Wood Thrushes

Wood Thrushes, Blackpolls and Windows

Later this month the Smithsonian Wood Thrush researcher will be returning to the St. Croix River Valley to relocate 25 gps-geotagged thrushes. These tiny Neotropical migrants travel over 3,000 miles twice a year on their spring and fall migrations. Already one geo-locator has been removed from a returning thrush that was captured during a routine banding session at Warner Nature Center. Wood Thrush populations have been declining by about 2% a year since the 60’s. This partnership research project aims to pinpoint where the thrush spend their winters, which will help when developing a species conservation plan.

In similar news, researchers have finally documented the INCREDIBLE journey that the tiny Blackpoll Warbler makes every year. Instead of migrating across land from northern Canada to Venezuela and Columbia, these small birds leave northeastern US and Canada and make a 1,400-1,721 mile non-stop flight across the ocean to arrive exhausted in Puerto Rico, Cuba and the Greater Antilles. And they only weight 12-13 grams. One of the researchers is quoted as saying “There is no longer any doubt that the blackpoll undertakes one of the most audacious migrations of any bird on earth.” To read more about the Blackpoll research visit The Boston Globe.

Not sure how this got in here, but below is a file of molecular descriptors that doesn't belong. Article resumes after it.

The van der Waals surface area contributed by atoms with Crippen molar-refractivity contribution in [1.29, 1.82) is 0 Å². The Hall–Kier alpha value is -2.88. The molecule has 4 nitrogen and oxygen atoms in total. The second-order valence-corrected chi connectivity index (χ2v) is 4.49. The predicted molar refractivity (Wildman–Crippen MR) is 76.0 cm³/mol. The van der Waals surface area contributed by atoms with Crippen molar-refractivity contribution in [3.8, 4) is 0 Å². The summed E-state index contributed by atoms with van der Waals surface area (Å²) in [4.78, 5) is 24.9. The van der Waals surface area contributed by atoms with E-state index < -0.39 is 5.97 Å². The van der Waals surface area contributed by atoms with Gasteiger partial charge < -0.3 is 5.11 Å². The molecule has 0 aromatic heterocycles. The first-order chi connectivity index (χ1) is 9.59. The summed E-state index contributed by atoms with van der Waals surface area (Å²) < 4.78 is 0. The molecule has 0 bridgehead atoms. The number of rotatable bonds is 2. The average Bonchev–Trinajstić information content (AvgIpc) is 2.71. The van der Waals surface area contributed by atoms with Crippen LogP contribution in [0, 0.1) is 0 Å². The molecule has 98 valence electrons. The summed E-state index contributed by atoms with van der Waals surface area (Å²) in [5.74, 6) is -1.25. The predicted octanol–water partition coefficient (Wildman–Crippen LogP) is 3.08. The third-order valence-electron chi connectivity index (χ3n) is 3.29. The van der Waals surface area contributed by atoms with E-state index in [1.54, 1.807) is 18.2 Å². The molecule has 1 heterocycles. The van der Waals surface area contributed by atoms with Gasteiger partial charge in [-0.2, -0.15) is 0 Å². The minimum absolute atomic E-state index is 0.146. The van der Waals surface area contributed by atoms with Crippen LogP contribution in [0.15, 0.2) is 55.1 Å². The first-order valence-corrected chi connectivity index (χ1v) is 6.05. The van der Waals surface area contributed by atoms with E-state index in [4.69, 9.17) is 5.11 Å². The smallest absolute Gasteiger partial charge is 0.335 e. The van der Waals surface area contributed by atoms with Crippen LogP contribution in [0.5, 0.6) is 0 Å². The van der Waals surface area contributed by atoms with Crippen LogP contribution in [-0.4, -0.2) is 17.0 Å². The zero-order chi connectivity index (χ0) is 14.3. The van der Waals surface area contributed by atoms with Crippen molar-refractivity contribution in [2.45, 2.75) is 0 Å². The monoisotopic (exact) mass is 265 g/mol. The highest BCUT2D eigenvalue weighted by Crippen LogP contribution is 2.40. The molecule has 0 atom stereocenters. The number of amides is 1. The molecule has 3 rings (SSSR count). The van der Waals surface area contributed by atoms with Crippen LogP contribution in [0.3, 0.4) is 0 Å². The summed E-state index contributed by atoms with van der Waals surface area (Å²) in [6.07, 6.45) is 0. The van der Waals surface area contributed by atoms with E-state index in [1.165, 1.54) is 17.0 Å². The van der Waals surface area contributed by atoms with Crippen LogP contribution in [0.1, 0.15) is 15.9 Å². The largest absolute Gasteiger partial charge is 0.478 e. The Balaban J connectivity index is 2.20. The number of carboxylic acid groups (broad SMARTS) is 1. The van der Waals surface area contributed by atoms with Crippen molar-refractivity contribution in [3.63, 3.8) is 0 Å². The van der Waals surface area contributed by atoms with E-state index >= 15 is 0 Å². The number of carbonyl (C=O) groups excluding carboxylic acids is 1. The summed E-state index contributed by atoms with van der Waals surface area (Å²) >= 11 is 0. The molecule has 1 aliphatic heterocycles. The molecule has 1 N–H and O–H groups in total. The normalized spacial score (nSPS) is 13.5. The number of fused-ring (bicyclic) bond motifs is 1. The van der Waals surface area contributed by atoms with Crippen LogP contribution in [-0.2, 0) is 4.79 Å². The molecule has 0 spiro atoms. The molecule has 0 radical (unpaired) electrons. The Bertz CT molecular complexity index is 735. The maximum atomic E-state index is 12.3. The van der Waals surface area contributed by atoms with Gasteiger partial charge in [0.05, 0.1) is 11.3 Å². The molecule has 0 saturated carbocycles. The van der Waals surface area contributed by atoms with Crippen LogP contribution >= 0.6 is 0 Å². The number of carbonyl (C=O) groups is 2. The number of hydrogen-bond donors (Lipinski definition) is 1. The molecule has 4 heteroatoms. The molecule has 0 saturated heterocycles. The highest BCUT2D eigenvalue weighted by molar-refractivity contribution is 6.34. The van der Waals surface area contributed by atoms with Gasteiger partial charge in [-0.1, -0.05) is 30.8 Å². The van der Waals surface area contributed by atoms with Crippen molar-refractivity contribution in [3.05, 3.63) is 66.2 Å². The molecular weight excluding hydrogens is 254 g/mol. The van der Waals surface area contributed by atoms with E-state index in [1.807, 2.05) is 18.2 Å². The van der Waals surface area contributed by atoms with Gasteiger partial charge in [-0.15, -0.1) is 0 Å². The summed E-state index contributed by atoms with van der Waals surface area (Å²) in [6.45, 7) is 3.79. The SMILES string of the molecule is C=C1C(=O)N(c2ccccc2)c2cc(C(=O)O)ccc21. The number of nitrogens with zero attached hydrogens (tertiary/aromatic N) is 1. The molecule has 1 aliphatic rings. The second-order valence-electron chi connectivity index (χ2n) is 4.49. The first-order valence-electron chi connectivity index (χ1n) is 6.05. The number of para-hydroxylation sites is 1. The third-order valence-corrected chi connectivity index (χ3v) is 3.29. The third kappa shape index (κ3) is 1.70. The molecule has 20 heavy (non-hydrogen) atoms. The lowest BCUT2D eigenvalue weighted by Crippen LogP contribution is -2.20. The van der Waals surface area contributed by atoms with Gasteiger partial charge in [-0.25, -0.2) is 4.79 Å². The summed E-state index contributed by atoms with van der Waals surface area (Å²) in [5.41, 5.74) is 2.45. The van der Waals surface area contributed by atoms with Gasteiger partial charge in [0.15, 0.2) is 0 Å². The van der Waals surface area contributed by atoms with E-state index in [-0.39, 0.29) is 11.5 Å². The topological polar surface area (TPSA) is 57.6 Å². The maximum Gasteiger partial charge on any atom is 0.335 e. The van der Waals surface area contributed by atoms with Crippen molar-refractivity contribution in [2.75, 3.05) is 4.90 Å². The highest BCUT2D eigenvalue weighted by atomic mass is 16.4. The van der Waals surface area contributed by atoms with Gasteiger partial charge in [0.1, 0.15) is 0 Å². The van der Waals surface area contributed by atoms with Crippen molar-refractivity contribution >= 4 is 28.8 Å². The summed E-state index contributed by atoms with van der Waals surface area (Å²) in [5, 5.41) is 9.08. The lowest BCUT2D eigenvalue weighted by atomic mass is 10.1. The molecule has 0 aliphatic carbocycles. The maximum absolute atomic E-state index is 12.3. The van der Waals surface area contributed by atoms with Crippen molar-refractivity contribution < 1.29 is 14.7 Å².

In late May I found a Wood Thrush dead outside a strip mall window in Hastings. This bird had traveled all the way to Costa Rica, or Mexico, and back, only to break its neck trying to reach the tree reflected in the store window. Neotropical migrants depend on safe winter and summer habitats, as well as critical migratory stop-over points in between. One of those stop-overs could be YOUR backyard. This June, as you clean your windows and fill your bird feeders, take a moment to evaluate your own backyard habitat. Can you plant more native species which can better feed and shelter native insects and animals? Can you modify your windows to keep birds from killing themselves in the reflective glass? Many window suppliers offer windows with screens on outside, such as those by Andersen Windows on Carpenter Nature Center’s Administration Building. For windows that don’t have external screens, the American Bird Conservancy makes window tape. Stop by this summer as we add the tape to more of the non-screened windows. Together we can make a difference for our songbirds.